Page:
FIGS. 12-14 show the general concepts of this invention used on a different style of helmet --a so-called "shorty" helmet. Helmet 200 includes a top shell 202 which stops above the user's ears, an EPS liner 204 and a side panel, skirt or curtain 206. The skirt 206 is zipped via zipper 208 onto the bottom of the shell 202 above the user's ears and extends down below his ears and behind his neck, as shown in FIG. 12. An adjustable chin strap 210 secures the skirt sides in place on his face. The skirt 206 can be removed and refastened from the helmet shell 202 using the zipper 208 at the user's option. The skirt 206 can be made out of vinyl, plastic or leather and can be filled with foam as desired. Any of the left and right hearing assemblies as disclosed anywhere in this disclosure can be adapted and used. One exemplary heating assembly is shown in FIGS. 12-14 generally at 214. It includes a ring 216, a cover plate 218, a sound-deadening foam layer 220, a cover 222, a hearing chamber 224 and a hearing tube 226, similar to those previously described. The distal rim end 228 of the hearing tube 226 is glued to the skirt 206 at a skirt opening 230, and the sound-deadening foam layer 220 is glued to the skirt 206. Hearing assembly 214 functions similar to the previously disclosed ones.

The user may desire to close off the hearing chamber to the hearing tube because he wants quiet, for example, when he is traveling at high speeds. FIGS. 15 and 16 illustrate generally at 240 a helmet embodiment which provides for such an opening and closing action. Referring thereto the helmet 240 (similar to previously disclosed embodiments) includes a shell (or skirt) 242, a liner 244 and a hearing assembly 246. The hearing assembly 246 in turn includes a cushion ring 248, a cover plate 250, a hearing chamber 252 and a hearing tube 254 communicating at an opening 256 in the cover-plate protruding part 258 with the hearing chamber. A sliding gate 260 passes through corresponding openings in the shell 242 and protruding part 258 into the hearing chamber 252. At the outside end thereof a user grip knob 264 is provided for grasping and sliding the slide member 260 open and closed as shown in FIG. 16. When closed, the slide member 260 blocks the hearing tube opening 256 to the hearing chamber 252. And when opened, it opens it. Alternatively, the sliding gate or similar structure can be provided to shut off the hearing conduit at its outer end on the shell. Although the sliding gate in FIG. 16 is depicted as sliding in from the side, it is also within the scope of this invention to open and close the hearing conduit with an actuator at the bottom of the helmet adjacent the jaw of the user.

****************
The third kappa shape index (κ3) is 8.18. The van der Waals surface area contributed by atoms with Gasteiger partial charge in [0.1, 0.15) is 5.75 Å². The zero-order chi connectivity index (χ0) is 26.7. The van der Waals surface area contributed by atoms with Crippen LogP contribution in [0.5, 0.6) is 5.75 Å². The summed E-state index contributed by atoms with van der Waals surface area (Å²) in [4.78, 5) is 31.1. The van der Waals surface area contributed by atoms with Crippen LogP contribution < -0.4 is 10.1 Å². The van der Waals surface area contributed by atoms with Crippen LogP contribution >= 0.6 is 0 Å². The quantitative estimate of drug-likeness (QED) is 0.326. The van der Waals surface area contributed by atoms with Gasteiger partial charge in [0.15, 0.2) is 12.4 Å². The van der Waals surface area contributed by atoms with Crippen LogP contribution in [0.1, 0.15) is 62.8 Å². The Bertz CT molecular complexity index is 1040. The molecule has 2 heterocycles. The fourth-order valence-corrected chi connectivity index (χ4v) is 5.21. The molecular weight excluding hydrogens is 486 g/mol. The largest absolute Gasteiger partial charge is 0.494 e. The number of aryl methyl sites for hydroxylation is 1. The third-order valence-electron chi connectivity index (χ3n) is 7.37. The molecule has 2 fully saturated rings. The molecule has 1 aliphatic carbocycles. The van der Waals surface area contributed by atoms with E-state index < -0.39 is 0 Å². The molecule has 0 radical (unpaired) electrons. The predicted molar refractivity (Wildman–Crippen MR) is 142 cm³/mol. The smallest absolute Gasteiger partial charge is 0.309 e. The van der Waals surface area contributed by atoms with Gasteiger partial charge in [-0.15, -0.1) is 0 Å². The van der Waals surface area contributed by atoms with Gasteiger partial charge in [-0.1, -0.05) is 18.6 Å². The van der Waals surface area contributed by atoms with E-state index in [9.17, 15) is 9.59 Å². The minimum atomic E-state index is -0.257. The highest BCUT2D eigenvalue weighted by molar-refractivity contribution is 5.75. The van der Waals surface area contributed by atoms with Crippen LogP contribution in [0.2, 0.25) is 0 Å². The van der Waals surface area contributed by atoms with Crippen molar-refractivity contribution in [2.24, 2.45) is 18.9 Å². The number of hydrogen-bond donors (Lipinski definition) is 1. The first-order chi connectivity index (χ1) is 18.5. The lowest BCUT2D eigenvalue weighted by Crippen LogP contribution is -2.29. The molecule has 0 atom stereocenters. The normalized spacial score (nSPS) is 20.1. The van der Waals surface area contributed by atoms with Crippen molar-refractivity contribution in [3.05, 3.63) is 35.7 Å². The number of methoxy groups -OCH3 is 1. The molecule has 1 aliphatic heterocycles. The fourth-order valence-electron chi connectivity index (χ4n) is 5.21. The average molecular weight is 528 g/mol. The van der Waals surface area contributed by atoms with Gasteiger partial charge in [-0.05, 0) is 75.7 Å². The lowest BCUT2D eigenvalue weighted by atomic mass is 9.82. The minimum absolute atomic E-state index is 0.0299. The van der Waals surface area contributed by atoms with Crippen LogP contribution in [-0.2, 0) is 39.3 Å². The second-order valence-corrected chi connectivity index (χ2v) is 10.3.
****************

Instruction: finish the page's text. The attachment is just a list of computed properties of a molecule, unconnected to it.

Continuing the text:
The hearing assemblies thus perform the following three functions. (1) Sound isolation. The ear cups form sound tight seals over each of the user's ears and against his head. They comprise any of a number of readily-available sound insulating materials both around his ears and between his ears and the shell. They isolate his ears from annoying and harmful noises generated in and around the helmet shell. (2) Comfort. The ear cups are comprised of any of a number of readily available comfortable materials providing comfort to the user by creating a space that avoids the traditional pressure on his ears caused by its pressing against a helmet interior in the absence of a similarly shaped depressions in the helmet's interior for the user's ear. (3) Efficient sound transference. Useful external sounds are gathered though the shell openings and efficiently directed to his ears.

From the foregoing detailed description, it will be evident that there are a number of changes, adaptations and modifications of the present invention which come within the province of those skilled in the art. However, it is intended that all such variations not departing from the spirit of the invention be considered as within the scope thereof as limited solely by the claims appended hereto.

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Referenced by
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US6874169 *Feb 28, 2003Apr 5, 2005Jt Usa, LlcSwiveling sound-gathering ear guard for masks and helmets
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US20050100184 *Nov 29, 2004May 12, 2005Siskin David R.Ear warming article including electronic device and easily interchangeable advertising areas
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US20110078844 *Nov 2, 2009Apr 7, 2011Isaac Sayo DanielNoise shield
US20150135415 *Jan 29, 2015May 21, 2015Robert OppenheimHelmet with a Writing Surface, Markers, and Stencil Kit
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Classifications
U.S. Classification2/423, 2/424
International ClassificationA42B3/04, A42B3/16, A42B3/28
Cooperative ClassificationA42B3/166
European ClassificationA42B3/16C
Legal Events
DateCodeEventDescription
Mar 21, 1996ASAssignment
Owner name: PROTECTOR DEVELOPMENT, CALIFORNIA
Free format text: ASSIGNMENT OF ASSIGNORS INTEREST;ASSIGNORS:MORTELL, DAVID;ANDERSEN, MARK;BERNSTEIN, LAWRENCE A.;REEL/FRAME:007902/0091;SIGNING DATES FROM 19960107 TO 19960209
Nov 27, 2000FPAYFee payment
Year of fee payment: 4
Dec 15, 2004REMIMaintenance fee reminder mailed
May 27, 2005LAPSLapse for failure to pay maintenance fees
Jul 26, 2005FPExpired due to failure to pay maintenance fee
Effective date: 20050527